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7 Predominately Black Schools in Washington Receive Bomb Threats

People leave Dunbar High School in Washington on Feb. 8, 2022, after Doug Emhoff, husband of Vice President Kamala Harris, was whisked out of a Black History Month event at the high school by Secret Service agents following an apparent bomb threat.

Seven predominately Black schools in Washington were evacuated over bomb threats Wednesday and later cleared, including a high school that was threatened a day earlier during a visit by U.S. Vice President Kamala Harris' husband, authorities said.

The District of Columbia Police Department said four public high schools and three charter schools had received threats.

Washington police later declared Dunbar High School, where Harris' husband, Douglas Emhoff, was rushed to safety after Tuesday's bomb threat, and the others "cleared with no hazardous material found."

Authorities have not indicated a connection to race in the spate of bomb threats, and police said Tuesday's incident did not appear targeted at Emhoff, who was visiting Dunbar for a Black History Month event.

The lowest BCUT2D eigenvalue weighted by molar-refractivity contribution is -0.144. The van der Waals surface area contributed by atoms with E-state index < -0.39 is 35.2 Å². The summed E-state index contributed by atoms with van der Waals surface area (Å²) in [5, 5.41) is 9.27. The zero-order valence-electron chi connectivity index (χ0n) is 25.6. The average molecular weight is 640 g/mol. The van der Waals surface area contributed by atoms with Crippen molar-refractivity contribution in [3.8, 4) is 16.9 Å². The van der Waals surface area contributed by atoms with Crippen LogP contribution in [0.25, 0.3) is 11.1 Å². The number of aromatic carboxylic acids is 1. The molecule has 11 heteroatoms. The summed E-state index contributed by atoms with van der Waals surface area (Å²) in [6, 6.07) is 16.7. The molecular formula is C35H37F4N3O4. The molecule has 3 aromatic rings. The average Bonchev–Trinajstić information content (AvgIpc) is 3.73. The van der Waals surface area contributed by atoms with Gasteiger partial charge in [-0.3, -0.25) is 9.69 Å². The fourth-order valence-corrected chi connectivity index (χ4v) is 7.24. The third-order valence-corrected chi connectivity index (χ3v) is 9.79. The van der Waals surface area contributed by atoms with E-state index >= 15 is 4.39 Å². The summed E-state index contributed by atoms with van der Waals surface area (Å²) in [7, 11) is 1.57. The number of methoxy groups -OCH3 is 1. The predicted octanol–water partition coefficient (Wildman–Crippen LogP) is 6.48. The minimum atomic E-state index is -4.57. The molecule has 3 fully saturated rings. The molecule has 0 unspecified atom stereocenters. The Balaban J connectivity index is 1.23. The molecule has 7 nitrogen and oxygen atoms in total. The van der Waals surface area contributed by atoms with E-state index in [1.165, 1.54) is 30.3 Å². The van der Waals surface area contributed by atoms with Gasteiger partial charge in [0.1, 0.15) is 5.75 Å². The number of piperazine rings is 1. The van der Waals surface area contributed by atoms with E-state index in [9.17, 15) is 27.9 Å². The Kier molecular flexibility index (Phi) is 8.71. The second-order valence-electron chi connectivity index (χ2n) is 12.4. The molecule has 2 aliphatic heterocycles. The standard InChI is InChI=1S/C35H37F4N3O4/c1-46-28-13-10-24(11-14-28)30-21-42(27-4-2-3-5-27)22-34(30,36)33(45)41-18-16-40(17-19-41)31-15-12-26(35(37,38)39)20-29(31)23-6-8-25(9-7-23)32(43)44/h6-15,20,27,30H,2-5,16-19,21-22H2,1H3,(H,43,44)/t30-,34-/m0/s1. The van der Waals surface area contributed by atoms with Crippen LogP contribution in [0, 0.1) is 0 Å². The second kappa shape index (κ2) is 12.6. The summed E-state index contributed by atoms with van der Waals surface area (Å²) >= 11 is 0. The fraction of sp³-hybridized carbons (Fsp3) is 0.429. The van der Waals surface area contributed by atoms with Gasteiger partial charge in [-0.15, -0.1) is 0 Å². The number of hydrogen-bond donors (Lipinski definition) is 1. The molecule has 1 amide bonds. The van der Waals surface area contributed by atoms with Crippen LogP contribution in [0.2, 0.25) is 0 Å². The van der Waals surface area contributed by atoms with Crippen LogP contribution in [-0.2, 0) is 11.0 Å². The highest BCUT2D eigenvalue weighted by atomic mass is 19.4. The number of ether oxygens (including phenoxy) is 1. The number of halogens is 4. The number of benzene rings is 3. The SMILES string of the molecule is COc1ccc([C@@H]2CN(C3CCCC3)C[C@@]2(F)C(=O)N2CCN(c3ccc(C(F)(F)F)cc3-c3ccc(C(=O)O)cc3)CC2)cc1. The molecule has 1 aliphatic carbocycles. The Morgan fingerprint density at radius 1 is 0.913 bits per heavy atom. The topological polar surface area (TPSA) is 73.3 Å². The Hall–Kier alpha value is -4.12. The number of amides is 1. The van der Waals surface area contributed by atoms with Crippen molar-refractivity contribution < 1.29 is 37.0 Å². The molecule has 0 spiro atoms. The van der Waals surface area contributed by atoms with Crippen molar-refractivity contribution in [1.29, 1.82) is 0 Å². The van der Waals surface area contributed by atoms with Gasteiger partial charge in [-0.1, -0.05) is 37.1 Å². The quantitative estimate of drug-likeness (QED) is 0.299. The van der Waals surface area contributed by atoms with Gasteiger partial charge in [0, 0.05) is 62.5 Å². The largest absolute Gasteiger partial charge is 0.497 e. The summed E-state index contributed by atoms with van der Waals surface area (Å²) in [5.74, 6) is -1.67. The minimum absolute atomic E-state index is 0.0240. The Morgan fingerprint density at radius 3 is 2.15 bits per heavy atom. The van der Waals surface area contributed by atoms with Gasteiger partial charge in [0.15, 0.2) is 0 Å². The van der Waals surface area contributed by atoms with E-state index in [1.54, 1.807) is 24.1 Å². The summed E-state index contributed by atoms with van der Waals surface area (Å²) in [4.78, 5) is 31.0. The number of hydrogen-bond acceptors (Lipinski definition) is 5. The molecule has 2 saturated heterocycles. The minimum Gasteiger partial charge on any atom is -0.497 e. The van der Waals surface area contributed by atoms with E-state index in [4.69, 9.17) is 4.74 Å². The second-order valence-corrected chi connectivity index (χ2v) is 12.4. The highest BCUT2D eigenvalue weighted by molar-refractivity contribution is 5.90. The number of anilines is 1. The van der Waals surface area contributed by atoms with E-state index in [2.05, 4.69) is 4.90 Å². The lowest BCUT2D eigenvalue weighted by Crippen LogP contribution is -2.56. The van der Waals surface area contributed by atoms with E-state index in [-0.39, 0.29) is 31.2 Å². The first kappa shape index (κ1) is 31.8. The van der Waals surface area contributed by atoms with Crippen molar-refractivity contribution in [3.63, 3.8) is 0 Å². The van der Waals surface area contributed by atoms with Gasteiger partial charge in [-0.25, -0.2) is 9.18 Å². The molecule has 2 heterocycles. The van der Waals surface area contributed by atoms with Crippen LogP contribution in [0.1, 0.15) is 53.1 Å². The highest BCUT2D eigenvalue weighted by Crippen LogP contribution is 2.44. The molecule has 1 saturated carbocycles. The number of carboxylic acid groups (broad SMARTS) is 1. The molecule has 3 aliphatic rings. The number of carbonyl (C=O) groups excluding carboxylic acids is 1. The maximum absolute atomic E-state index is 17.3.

But the incidents have further raised fears among Black communities already rattled by a series of bomb threats made last week to at least a dozen historically Black colleges and universities, or HBCUs, nationwide.

"Americans have a right to be safe at work, in houses of worship and at school," Harris said in a statement. "We must stand up against any threat of violence in our communities."

No explosives were found at any of the HBCUs, but the threats are being investigated by the FBI. Washington police say they are investigating this week's threats to Dunbar, considered the first high school for Black Americans in the United States, and the other schools.

"These are troublesome incidents that we take very seriously," D.C. Public Schools Chancellor Lewis Ferebee said, adding the school system "will continue to offer support to our school communities while the (police) investigations are ongoing."